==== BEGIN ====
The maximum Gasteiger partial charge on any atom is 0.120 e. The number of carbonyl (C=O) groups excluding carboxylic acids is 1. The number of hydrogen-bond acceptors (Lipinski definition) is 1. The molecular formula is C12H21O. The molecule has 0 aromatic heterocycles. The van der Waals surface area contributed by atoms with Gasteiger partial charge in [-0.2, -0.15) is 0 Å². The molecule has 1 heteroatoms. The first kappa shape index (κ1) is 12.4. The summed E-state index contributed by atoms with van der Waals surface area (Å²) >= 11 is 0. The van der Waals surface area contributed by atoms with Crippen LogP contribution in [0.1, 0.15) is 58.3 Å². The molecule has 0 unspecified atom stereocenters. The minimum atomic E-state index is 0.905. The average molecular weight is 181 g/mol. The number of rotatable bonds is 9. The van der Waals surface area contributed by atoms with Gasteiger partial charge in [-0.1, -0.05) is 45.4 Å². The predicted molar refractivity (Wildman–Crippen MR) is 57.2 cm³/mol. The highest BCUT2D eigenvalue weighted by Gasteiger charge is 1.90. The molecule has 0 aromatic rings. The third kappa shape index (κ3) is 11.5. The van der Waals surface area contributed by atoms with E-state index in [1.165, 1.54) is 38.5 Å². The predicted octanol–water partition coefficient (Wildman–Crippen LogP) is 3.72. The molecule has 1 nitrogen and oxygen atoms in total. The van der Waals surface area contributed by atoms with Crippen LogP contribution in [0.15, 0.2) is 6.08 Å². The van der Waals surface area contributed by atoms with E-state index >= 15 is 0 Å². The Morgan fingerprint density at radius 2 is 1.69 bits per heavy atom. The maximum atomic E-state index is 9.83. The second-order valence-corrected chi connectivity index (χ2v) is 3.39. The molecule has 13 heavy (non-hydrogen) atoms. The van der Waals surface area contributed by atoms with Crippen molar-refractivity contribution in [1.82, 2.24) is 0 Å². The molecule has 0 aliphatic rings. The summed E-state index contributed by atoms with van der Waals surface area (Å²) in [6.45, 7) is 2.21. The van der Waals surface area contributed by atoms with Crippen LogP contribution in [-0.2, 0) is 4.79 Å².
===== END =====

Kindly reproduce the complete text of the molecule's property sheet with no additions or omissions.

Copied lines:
The maximum Gasteiger partial charge on any atom is 0.120 e. The number of carbonyl (C=O) groups excluding carboxylic acids is 1. The number of hydrogen-bond acceptors (Lipinski definition) is 1. The molecular formula is C12H21O. The molecule has 0 aromatic heterocycles. The van der Waals surface area contributed by atoms with Gasteiger partial charge in [-0.2, -0.15) is 0 Å². The molecule has 1 heteroatoms. The first kappa shape index (κ1) is 12.4. The summed E-state index contributed by atoms with van der Waals surface area (Å²) >= 11 is 0. The van der Waals surface area contributed by atoms with Crippen LogP contribution in [0.1, 0.15) is 58.3 Å². The molecule has 0 unspecified atom stereocenters. The minimum atomic E-state index is 0.905. The average molecular weight is 181 g/mol. The number of rotatable bonds is 9. The van der Waals surface area contributed by atoms with Gasteiger partial charge in [-0.1, -0.05) is 45.4 Å². The predicted molar refractivity (Wildman–Crippen MR) is 57.2 cm³/mol. The highest BCUT2D eigenvalue weighted by Gasteiger charge is 1.90. The molecule has 0 aromatic rings. The third kappa shape index (κ3) is 11.5. The van der Waals surface area contributed by atoms with E-state index in [1.165, 1.54) is 38.5 Å². The predicted octanol–water partition coefficient (Wildman–Crippen LogP) is 3.72. The molecule has 1 nitrogen and oxygen atoms in total. The van der Waals surface area contributed by atoms with Crippen LogP contribution in [0.15, 0.2) is 6.08 Å². The van der Waals surface area contributed by atoms with E-state index >= 15 is 0 Å². The Morgan fingerprint density at radius 2 is 1.69 bits per heavy atom. The maximum atomic E-state index is 9.83. The second-order valence-corrected chi connectivity index (χ2v) is 3.39. The molecule has 13 heavy (non-hydrogen) atoms. The van der Waals surface area contributed by atoms with Crippen molar-refractivity contribution in [1.82, 2.24) is 0 Å². The molecule has 0 aliphatic rings. The summed E-state index contributed by atoms with van der Waals surface area (Å²) in [6.45, 7) is 2.21. The van der Waals surface area contributed by atoms with Crippen LogP contribution in [-0.2, 0) is 4.79 Å².